5 learning methods to overcome the illusion of competence

Overcoming the illusion of competence often comes down to effective learning techniques. Here are five basic ways to retain your knowledge long-term to help you perform better during tests, at work, and in everyday life:

1. Recall what you've learned.

When you have read, heard, or watched something, step back and try to recall what you have learned. Form pictures in your mind of what has occurred, and try to remember the information. If you have forgotten things, go back to the material or ask questions to help your brain commit the information to long-term memory.

2. Reflect on what you’ve learned.

Think about how you can apply the knowledge you gained and practical ways to learn how to benefit from it in your life. Reflecting can help you apply what you learned in one area to other unrelated areas. Sitting quietly on what you learned in class, at work, or during the day is good practice.

3. Implement what you’ve learned.

Turning your knowledge into action by applying it to a situation, problem, experience, or event is important. Active learning isn’t about memorizing or reciting what you read in a book. You will benefit from actually practicing and turning your knowledge into something you can use in everyday life.

4. Share what you’ve learned.

When you share and discuss what you’ve learned, you’re helping your brain pay attention. You’re reinforcing what you’ve learned, and you’re less likely to forget the lessons. Sharing with others also allows for feedback from people skilled in your area of knowledge. Constructive criticism can help you continue to grow in your learning. Use this as a way to improve yourself without getting defensive.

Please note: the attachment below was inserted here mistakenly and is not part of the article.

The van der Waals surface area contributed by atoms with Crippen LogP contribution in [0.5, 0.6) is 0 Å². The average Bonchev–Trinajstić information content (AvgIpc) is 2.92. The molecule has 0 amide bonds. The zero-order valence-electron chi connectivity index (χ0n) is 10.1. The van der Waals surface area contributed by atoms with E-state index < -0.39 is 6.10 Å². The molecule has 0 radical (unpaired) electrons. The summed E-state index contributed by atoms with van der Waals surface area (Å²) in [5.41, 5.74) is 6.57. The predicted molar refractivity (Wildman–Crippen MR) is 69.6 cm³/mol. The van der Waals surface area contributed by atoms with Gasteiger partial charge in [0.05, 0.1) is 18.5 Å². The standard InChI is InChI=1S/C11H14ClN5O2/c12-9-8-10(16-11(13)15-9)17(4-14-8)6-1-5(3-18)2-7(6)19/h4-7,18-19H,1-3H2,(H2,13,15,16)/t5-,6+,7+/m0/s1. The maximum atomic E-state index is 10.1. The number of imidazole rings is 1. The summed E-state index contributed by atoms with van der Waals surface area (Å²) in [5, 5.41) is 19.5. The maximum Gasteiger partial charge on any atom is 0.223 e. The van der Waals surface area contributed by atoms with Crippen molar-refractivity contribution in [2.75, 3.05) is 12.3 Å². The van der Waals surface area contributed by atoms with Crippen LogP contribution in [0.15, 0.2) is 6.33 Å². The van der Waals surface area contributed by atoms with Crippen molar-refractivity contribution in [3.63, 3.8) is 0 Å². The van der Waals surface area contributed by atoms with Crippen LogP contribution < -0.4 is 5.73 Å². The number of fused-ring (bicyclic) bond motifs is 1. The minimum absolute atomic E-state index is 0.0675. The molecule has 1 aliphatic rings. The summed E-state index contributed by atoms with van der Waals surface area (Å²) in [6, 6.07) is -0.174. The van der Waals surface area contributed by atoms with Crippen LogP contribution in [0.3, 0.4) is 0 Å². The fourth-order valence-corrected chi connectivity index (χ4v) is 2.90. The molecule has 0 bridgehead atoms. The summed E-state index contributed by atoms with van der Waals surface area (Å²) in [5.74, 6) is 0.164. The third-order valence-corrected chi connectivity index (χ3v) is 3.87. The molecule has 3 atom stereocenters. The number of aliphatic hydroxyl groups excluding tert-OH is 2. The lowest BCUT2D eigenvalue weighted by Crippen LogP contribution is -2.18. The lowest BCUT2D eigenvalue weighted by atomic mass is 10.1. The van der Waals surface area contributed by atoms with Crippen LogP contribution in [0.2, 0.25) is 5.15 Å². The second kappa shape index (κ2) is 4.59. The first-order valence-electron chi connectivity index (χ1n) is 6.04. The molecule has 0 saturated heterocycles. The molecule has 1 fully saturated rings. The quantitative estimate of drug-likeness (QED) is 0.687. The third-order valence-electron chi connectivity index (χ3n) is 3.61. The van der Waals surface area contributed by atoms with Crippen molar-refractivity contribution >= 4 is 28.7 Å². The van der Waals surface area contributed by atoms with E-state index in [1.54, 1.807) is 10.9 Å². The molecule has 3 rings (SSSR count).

5. Practice self-assessment.

Testing helps you retain what you just learned. It also enables you to remember key points to use as a base. Studies have shown that when people are quizzed often, they learn more [2]. Another benefit of self-testing is that you can recognize what you find difficult to remember and focus more on that. Testing yourself deepens your understanding and long-term retention of the information and helps you assess what you've retained through studying.

Try taking a short break while studying to see where you stand. Close your book or computer and try to recall the facts. If there is something, you can’t remember, review it again, paying more attention to that particular information. Even saying the information out loud can help lock it into your memory.

Become a better learner

Interested in discovering more about the ways we learn? Consider Learning How to Learn: Powerful Mental Tools to Help You Master Tough Subjects by Deep Teaching Solutions on Coursera. Learn best practices on how to memorize new information, manage procrastination, and make the most of your study time, all at your own pace.

Article sources


Journal of Personality and Social Psychology. "Unskilled and unaware of it: How difficulties in recognizing one's own incompetence lead to inflated self-assessments, https://psycnet.apa.org/doiLanding?doi=10.1037%2F0022-3514.77.6.1121." Accessed March 24, 2023.